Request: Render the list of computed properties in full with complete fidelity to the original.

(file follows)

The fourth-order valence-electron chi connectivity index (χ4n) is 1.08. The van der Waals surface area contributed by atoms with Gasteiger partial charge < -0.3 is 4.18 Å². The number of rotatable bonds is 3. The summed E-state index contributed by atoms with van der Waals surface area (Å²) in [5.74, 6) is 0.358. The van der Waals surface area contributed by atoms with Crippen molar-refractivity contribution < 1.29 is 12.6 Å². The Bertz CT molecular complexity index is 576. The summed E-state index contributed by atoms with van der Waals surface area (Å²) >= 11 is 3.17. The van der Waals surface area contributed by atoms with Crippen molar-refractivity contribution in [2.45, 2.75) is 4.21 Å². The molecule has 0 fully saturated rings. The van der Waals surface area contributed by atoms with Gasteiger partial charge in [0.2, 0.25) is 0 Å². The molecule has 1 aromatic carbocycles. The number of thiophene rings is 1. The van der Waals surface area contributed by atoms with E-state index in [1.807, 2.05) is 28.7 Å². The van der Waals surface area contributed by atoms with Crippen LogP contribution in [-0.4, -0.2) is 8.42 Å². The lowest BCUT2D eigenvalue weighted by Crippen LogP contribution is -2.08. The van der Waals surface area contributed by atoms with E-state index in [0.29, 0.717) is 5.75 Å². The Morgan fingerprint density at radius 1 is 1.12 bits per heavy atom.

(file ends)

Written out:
The fourth-order valence-electron chi connectivity index (χ4n) is 1.08. The van der Waals surface area contributed by atoms with Gasteiger partial charge < -0.3 is 4.18 Å². The number of rotatable bonds is 3. The summed E-state index contributed by atoms with van der Waals surface area (Å²) in [5.74, 6) is 0.358. The van der Waals surface area contributed by atoms with Crippen molar-refractivity contribution < 1.29 is 12.6 Å². The Bertz CT molecular complexity index is 576. The summed E-state index contributed by atoms with van der Waals surface area (Å²) >= 11 is 3.17. The van der Waals surface area contributed by atoms with Crippen molar-refractivity contribution in [2.45, 2.75) is 4.21 Å². The molecule has 0 fully saturated rings. The van der Waals surface area contributed by atoms with Gasteiger partial charge in [0.2, 0.25) is 0 Å². The molecule has 1 aromatic carbocycles. The number of thiophene rings is 1. The van der Waals surface area contributed by atoms with E-state index in [1.807, 2.05) is 28.7 Å². The van der Waals surface area contributed by atoms with Crippen LogP contribution in [-0.4, -0.2) is 8.42 Å². The lowest BCUT2D eigenvalue weighted by Crippen LogP contribution is -2.08. The van der Waals surface area contributed by atoms with E-state index in [0.29, 0.717) is 5.75 Å². The Morgan fingerprint density at radius 1 is 1.12 bits per heavy atom.